On 8 March 2015, the President of the Russian Federation signed the Federal Law No. 42-FZ, “On amending the first part of the Civil Code of the Russian Federation,” which came into force on 1 June 2015. The changes are part of the big reform of the Russian Civil Code that is aimed to bring Russian law in line with the current business and legal trends and established practices. It is expected that the amendments will prompt businesses to structure their deals under Russian law that is becoming more flexible and business-friendly. Below is a brief summary of some of the changes.
Indemnity obligation, which is similar to an indemnity under English law, has been added to the Russian Civil Code. Parties, acting in the course of business, may agree in the contract that one party shall reimburse the other party for its pecuniary losses arising upon occurrence of certain events identified in the agreement.
The currently existing concept of a contractual penalty remains valid in the Russian legislation. Further, the court cannot reduce the amount of the losses under an indemnity, except when it is proved that a party purposefully contributed to the increase in the amount of losses. In addition, losses under an indemnity may be compensated regardless of declaring the agreement not concluded or invalid, unless the parties agree otherwise.
The Civil Code now expressly provides that a party may make representations to another about circumstances relevant to the conclusion, performance or termination of the agreement. In the event of a misrepresentation, the party giving false representation must compensate the other party for any losses or pay a penalty as determined in the agreement. If the representations were material to the other party, such other party may terminate the agreement in addition to other available remedies, unless otherwise provided in the agreement.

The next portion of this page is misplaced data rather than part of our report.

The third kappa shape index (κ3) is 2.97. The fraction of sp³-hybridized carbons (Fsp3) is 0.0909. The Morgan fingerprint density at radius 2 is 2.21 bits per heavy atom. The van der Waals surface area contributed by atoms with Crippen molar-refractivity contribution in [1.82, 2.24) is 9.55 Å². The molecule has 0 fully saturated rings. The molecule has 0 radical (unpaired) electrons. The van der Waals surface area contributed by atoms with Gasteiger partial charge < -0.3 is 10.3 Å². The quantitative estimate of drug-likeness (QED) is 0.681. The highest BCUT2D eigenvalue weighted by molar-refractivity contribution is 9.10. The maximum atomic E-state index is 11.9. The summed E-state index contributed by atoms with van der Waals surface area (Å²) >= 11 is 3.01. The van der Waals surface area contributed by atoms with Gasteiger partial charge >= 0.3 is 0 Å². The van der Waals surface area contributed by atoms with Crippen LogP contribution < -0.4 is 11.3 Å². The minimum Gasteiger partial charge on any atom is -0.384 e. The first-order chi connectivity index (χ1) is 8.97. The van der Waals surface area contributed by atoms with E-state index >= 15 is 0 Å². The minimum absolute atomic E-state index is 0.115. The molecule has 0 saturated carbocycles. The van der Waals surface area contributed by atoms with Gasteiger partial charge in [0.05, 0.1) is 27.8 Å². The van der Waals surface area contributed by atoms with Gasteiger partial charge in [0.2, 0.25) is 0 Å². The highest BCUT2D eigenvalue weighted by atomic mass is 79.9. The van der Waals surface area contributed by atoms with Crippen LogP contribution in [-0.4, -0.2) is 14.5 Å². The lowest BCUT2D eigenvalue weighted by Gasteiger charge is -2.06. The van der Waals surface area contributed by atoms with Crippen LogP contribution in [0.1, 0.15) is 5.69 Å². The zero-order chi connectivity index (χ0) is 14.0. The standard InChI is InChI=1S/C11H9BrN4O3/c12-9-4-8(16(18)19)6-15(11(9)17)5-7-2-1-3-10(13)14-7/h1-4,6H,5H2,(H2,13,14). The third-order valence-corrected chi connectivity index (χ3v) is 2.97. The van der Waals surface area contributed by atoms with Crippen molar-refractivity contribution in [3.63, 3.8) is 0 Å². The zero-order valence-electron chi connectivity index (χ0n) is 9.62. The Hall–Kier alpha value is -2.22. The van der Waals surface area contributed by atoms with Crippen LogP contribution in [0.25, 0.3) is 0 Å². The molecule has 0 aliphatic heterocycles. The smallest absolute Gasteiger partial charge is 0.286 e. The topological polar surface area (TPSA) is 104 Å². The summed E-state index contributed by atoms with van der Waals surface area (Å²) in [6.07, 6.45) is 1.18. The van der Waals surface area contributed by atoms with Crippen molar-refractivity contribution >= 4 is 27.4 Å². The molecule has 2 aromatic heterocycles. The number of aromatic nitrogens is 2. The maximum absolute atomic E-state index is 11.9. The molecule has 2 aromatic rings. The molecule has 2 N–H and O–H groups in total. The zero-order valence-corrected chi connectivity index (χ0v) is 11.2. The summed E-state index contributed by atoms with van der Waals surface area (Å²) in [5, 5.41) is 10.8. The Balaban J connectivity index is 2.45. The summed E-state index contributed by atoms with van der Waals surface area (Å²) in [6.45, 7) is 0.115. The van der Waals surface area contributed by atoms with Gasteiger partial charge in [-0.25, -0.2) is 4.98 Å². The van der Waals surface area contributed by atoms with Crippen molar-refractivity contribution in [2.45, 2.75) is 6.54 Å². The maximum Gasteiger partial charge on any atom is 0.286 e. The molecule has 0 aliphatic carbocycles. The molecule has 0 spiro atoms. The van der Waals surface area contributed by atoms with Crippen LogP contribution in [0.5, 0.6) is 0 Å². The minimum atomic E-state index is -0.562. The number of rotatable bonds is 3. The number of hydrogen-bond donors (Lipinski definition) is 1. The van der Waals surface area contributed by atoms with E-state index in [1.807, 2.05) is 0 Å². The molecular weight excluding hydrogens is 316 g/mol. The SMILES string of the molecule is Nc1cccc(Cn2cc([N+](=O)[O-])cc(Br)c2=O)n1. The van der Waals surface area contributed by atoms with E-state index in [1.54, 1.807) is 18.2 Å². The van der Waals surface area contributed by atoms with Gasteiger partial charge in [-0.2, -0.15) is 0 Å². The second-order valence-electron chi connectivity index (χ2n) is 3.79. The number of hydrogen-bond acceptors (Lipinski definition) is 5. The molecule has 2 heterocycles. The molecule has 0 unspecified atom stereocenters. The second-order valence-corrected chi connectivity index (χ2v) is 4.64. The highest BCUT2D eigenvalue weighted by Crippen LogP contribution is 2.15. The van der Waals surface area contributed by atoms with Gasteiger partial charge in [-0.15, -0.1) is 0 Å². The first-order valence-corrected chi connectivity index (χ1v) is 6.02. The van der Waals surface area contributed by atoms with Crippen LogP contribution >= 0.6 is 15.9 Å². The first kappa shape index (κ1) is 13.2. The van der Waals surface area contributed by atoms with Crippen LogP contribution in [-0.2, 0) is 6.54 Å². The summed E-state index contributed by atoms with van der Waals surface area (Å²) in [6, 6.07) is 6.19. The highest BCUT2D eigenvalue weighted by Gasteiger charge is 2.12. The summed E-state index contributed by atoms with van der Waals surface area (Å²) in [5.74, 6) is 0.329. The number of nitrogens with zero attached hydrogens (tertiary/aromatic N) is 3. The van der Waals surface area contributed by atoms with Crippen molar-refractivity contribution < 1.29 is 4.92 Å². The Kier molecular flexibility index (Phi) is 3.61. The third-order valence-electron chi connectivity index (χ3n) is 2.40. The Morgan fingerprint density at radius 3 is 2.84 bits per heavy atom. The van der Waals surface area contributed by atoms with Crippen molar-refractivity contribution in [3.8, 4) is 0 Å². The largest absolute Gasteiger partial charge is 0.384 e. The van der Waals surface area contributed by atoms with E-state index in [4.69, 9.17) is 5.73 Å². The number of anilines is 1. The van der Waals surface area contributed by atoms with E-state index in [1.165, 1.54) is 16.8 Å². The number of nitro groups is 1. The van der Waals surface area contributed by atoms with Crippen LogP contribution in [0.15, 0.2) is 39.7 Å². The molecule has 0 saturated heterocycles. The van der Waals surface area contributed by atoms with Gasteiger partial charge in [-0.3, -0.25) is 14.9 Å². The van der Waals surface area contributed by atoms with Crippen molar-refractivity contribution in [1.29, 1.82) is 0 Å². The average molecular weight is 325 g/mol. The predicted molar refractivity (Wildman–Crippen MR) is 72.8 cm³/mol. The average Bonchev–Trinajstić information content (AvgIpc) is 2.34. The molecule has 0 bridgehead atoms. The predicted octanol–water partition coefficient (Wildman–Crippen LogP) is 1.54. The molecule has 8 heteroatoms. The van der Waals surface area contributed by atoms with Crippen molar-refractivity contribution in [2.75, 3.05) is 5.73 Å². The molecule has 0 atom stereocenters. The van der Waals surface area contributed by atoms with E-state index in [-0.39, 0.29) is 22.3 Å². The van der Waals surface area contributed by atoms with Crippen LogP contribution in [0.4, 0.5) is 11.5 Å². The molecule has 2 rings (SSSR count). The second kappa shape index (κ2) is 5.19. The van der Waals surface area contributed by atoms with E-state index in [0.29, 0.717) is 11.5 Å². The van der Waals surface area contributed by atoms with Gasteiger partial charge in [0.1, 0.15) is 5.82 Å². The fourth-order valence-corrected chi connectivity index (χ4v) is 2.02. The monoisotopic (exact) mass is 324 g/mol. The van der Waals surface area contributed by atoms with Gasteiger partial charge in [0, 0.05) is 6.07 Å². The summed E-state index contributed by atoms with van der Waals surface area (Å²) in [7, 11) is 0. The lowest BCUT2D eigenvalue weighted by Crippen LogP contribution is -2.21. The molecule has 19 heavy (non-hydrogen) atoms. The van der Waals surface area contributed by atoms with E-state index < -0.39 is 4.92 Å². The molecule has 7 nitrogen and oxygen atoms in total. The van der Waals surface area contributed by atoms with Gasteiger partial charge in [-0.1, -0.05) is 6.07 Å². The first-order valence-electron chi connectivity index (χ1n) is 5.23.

“Good Faith” Conduct of Contract Negotiations
The recently introduced principle of “good faith” has been further developed and clarified in terms of conduct of contract negotiations. Business negotiations were not regulated in Russia and, therefore, such pre-contractual stage did not lead to any legal consequences until recently. However, from 1 June 2015 it is prohibited to:
- Enter into or to continue negotiations if there is no intention to reach an agreement.
- Keep silent about any material terms that the other party should be informed about.
- Terminate negotiations abruptly or without a reasonable cause.
The defaulting party will be responsible for compensation of losses, which include losses incurred by the counterparty in connection with the negotiations and the loss of opportunity related to the conclusion of an agreement with any third party.
Among other amendments introduced to the Russian Civil Code are those that relate to conditions precedent, option agreements, breakup fee provisions, independent guarantee (which is a guarantee that may be granted not only by the bank, but another financial institution) and security payment as a new means to secure obligations.